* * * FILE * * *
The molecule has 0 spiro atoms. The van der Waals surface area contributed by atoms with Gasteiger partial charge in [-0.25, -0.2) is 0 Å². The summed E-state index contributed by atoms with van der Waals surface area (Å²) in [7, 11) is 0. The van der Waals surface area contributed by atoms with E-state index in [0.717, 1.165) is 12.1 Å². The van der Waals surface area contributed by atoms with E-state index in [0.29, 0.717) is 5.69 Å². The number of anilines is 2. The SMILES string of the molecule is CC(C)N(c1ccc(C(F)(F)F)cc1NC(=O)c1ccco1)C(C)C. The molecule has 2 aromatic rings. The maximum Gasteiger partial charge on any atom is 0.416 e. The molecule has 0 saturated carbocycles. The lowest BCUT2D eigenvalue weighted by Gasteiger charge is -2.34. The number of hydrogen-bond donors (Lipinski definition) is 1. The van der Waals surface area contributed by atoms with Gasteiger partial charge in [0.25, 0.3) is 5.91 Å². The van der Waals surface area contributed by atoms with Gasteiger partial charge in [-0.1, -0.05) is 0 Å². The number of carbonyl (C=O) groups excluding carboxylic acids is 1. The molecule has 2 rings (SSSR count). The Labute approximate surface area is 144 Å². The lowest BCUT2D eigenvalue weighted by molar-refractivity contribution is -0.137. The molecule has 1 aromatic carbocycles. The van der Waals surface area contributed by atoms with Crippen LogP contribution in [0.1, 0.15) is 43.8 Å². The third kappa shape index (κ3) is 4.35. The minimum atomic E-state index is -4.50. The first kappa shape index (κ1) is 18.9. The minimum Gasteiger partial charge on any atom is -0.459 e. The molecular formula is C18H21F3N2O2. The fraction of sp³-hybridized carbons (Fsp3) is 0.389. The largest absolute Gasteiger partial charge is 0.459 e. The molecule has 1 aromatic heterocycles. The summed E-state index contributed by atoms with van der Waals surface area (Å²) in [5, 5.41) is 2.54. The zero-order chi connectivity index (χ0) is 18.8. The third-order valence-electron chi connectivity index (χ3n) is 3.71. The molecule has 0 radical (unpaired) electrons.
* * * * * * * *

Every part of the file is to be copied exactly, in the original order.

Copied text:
The molecule has 0 spiro atoms. The van der Waals surface area contributed by atoms with Gasteiger partial charge in [-0.25, -0.2) is 0 Å². The summed E-state index contributed by atoms with van der Waals surface area (Å²) in [7, 11) is 0. The van der Waals surface area contributed by atoms with E-state index in [0.717, 1.165) is 12.1 Å². The van der Waals surface area contributed by atoms with E-state index in [0.29, 0.717) is 5.69 Å². The number of anilines is 2. The SMILES string of the molecule is CC(C)N(c1ccc(C(F)(F)F)cc1NC(=O)c1ccco1)C(C)C. The molecule has 2 aromatic rings. The maximum Gasteiger partial charge on any atom is 0.416 e. The molecule has 0 saturated carbocycles. The lowest BCUT2D eigenvalue weighted by Gasteiger charge is -2.34. The number of hydrogen-bond donors (Lipinski definition) is 1. The van der Waals surface area contributed by atoms with Gasteiger partial charge in [0.25, 0.3) is 5.91 Å². The van der Waals surface area contributed by atoms with Gasteiger partial charge in [-0.1, -0.05) is 0 Å². The number of carbonyl (C=O) groups excluding carboxylic acids is 1. The molecule has 2 rings (SSSR count). The Labute approximate surface area is 144 Å². The lowest BCUT2D eigenvalue weighted by molar-refractivity contribution is -0.137. The molecule has 1 aromatic carbocycles. The van der Waals surface area contributed by atoms with Crippen LogP contribution in [0.1, 0.15) is 43.8 Å². The third kappa shape index (κ3) is 4.35. The minimum atomic E-state index is -4.50. The first kappa shape index (κ1) is 18.9. The minimum Gasteiger partial charge on any atom is -0.459 e. The molecular formula is C18H21F3N2O2. The fraction of sp³-hybridized carbons (Fsp3) is 0.389. The largest absolute Gasteiger partial charge is 0.459 e. The molecule has 1 aromatic heterocycles. The summed E-state index contributed by atoms with van der Waals surface area (Å²) in [5, 5.41) is 2.54. The zero-order chi connectivity index (χ0) is 18.8. The third-order valence-electron chi connectivity index (χ3n) is 3.71. The molecule has 0 radical (unpaired) electrons.